Am Bratach No. 227
Now that the children are back at school it seems that summer is probably over for another year, although of course it hasnt been much of a summer when seen from most perspectives. After such a hard and prolonged winter it would have been nice to have had an old fashioned, warm summer, especially for the children who love swimming in the sea. Not much opportunity for that this year. From the perspective of the forager though it has actually been a good summer. The local wild mushrooms seem to have been even more plentiful than usual and at times the chanterelles at one of my favourite spots seemed nearly to carpet the ground. Just this morning I also came across several excellent specimens of both brown birch boletes and orange birch boletes while out walking the dogs. The wild raspberries also seemed more plentiful this year and well soon be on the hunt for blackberries once more.
Although the season for some of our foraged ingredients is often short, I do try and use them on the menu as much as possible. So it is that at this time of year the menu changes quite often (much to the bemusement of some recent customers who had booked in twice, some two weeks apart) and it is perhaps the time of year with maximum culinary creativity going on in the kitchen. By November nothing much seems to change until April.
So what to do with this glut of wild mushrooms? Generally I have always tended to use them more as a garnish, particularly with beef or shellfish. But it would be better, perhaps I thought, to take the mushrooms themeselves as the starting point for a dish. What goes best in partnership with mushroom? Bacon certainly (and egg), and hard cheese, and especially onion (just think of classic French mushroom duxelles). More surprising affinities might be celeriac or even dill (a combination much loved in Eastern Europe, apparently). So a starting point for a dish might be some of these flavours combined together. After some experimentation I found that a poached egg topped with a little grated Tain cheddar and served with a wild mushroom puree and some sauteed chanterelles seemed to be an acceptable work in progress. Later on the addition of a stock-based but bacon-infused sauce seasoned with a light dash of vinegar and with a final flourish of a scattering of rye bread croutons seemed to me to tick the remaining boxes needed for any savoury dish a touch of acidity and a little bit of crunch as well. Now we just have to see what the customers make of this course this coming weekend. And of course as soon as the chanterelles are finished for another year the whole thing will have to come off the menu again anyway and it will be time to think up something else!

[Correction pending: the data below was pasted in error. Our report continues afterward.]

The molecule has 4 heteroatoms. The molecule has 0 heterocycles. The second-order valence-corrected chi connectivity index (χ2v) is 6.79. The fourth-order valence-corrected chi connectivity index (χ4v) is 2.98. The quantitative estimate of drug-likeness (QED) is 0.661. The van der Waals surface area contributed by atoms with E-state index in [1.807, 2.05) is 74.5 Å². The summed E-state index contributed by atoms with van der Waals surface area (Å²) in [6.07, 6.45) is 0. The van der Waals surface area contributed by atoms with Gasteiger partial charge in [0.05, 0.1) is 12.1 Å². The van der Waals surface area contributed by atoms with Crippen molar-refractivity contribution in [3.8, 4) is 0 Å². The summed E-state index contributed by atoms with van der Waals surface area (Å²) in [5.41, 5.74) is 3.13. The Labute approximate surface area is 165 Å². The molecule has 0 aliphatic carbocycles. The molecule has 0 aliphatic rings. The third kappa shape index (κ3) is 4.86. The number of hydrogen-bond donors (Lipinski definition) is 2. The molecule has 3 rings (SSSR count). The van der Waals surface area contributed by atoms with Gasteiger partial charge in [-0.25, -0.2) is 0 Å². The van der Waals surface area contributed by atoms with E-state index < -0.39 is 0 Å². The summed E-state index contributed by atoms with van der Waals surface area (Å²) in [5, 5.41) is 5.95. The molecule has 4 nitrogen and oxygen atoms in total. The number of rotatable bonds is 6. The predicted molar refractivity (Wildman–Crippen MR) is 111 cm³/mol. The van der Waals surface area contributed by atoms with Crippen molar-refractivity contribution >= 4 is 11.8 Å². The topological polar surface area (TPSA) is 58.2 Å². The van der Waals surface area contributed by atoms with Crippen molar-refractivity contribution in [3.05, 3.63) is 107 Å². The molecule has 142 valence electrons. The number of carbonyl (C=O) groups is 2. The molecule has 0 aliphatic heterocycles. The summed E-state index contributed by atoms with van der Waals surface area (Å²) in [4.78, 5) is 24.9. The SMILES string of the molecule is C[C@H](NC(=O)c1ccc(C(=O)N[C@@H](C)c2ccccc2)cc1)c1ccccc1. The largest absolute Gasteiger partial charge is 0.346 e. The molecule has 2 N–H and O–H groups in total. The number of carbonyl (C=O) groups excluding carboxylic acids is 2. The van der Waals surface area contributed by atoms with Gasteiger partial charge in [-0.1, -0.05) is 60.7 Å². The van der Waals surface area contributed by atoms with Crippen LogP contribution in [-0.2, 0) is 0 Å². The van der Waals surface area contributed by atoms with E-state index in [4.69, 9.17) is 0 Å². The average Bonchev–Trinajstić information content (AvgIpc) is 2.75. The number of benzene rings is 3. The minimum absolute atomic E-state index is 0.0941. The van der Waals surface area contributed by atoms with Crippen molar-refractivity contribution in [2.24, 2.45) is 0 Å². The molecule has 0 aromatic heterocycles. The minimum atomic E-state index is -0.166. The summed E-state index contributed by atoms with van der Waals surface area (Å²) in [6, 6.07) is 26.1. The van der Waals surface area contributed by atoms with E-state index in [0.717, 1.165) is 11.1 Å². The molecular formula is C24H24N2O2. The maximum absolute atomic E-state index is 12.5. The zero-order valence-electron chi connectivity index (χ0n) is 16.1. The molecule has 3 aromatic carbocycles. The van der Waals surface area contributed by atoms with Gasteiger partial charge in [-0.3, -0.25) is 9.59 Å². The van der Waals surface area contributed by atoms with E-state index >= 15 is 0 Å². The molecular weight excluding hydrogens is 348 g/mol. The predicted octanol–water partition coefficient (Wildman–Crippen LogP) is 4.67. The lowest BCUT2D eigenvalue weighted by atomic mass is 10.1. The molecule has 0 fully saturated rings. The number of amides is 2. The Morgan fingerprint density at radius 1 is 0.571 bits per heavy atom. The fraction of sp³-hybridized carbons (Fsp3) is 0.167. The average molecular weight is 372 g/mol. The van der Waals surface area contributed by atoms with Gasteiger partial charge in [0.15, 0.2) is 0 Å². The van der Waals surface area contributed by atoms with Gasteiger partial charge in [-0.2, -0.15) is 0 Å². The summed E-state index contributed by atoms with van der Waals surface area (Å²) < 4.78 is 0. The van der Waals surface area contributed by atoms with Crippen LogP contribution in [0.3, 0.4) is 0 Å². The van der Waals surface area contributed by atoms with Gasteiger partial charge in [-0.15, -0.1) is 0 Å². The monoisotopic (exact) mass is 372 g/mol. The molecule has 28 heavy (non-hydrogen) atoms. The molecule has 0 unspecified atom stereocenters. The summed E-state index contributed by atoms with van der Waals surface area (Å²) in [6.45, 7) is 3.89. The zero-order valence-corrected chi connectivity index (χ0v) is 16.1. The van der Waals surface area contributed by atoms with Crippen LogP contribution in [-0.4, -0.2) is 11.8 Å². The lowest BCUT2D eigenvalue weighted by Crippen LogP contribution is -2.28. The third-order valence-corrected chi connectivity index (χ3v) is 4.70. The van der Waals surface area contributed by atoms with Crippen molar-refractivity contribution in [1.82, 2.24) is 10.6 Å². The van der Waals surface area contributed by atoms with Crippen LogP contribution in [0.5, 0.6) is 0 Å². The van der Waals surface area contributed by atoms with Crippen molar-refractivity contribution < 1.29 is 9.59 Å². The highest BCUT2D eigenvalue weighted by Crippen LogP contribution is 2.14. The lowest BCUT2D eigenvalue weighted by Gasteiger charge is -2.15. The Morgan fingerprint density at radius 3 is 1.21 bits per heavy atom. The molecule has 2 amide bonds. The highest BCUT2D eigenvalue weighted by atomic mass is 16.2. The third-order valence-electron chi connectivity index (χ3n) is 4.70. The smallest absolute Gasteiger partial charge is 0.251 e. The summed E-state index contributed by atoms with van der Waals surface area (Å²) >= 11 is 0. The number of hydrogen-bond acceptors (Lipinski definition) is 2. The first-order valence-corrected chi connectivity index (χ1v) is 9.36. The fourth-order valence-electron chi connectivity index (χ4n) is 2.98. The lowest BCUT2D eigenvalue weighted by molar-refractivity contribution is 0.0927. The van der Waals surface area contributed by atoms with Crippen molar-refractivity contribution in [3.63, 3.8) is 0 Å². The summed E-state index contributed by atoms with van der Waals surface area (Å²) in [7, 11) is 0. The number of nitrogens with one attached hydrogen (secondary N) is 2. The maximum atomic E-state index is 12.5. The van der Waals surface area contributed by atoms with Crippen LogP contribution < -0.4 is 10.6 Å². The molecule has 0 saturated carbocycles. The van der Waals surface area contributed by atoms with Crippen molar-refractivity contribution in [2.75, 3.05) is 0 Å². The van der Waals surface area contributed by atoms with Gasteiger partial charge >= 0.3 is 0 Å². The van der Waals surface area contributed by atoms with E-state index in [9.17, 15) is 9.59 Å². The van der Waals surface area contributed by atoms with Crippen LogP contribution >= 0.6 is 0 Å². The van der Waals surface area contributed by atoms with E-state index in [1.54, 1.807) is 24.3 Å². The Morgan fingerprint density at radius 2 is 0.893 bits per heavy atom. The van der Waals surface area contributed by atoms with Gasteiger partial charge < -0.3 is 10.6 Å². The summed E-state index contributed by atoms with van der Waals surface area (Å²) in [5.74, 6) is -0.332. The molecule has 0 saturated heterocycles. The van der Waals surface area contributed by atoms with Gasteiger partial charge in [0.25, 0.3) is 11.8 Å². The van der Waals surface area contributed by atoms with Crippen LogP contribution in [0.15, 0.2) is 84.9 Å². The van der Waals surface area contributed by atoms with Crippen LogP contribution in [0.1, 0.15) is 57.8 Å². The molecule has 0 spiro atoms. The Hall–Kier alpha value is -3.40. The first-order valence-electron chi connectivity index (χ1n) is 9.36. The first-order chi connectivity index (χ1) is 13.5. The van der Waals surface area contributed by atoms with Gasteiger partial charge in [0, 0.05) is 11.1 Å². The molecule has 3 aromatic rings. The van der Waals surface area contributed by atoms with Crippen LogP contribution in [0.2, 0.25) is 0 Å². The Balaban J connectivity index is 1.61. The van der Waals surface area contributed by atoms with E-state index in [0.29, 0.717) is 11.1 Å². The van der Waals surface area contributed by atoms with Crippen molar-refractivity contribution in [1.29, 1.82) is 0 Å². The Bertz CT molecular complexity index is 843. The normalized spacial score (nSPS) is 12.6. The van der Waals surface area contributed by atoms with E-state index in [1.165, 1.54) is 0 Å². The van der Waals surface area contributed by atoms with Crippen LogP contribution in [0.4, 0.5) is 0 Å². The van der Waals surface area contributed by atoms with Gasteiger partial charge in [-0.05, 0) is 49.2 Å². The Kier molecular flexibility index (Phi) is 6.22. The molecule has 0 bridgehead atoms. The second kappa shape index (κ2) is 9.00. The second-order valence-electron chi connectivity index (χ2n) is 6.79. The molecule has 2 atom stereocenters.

Chris runs the Cote du Nord restaurant at Kirtomy